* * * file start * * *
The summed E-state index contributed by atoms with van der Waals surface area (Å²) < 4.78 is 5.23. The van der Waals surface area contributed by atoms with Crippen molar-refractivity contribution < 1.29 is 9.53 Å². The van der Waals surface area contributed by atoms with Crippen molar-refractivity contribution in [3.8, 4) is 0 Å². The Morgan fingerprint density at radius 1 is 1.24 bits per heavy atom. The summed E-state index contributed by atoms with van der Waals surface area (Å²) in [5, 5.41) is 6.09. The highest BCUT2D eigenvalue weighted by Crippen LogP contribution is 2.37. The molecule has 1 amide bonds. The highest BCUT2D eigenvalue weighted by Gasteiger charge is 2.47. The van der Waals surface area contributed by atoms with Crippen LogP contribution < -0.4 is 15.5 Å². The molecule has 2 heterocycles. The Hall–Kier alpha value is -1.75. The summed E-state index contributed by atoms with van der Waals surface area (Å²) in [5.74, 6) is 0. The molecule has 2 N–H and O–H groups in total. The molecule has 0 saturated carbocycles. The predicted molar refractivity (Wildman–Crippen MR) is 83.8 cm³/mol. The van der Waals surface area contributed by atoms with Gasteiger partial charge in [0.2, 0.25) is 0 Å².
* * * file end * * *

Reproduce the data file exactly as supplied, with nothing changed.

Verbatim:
The summed E-state index contributed by atoms with van der Waals surface area (Å²) < 4.78 is 5.23. The van der Waals surface area contributed by atoms with Crippen molar-refractivity contribution < 1.29 is 9.53 Å². The van der Waals surface area contributed by atoms with Crippen molar-refractivity contribution in [3.8, 4) is 0 Å². The Morgan fingerprint density at radius 1 is 1.24 bits per heavy atom. The summed E-state index contributed by atoms with van der Waals surface area (Å²) in [5, 5.41) is 6.09. The highest BCUT2D eigenvalue weighted by Crippen LogP contribution is 2.37. The molecule has 1 amide bonds. The highest BCUT2D eigenvalue weighted by Gasteiger charge is 2.47. The van der Waals surface area contributed by atoms with Crippen LogP contribution < -0.4 is 15.5 Å². The molecule has 2 heterocycles. The Hall–Kier alpha value is -1.75. The summed E-state index contributed by atoms with van der Waals surface area (Å²) in [5.74, 6) is 0. The molecule has 2 N–H and O–H groups in total. The molecule has 0 saturated carbocycles. The predicted molar refractivity (Wildman–Crippen MR) is 83.8 cm³/mol. The van der Waals surface area contributed by atoms with Gasteiger partial charge in [0.2, 0.25) is 0 Å².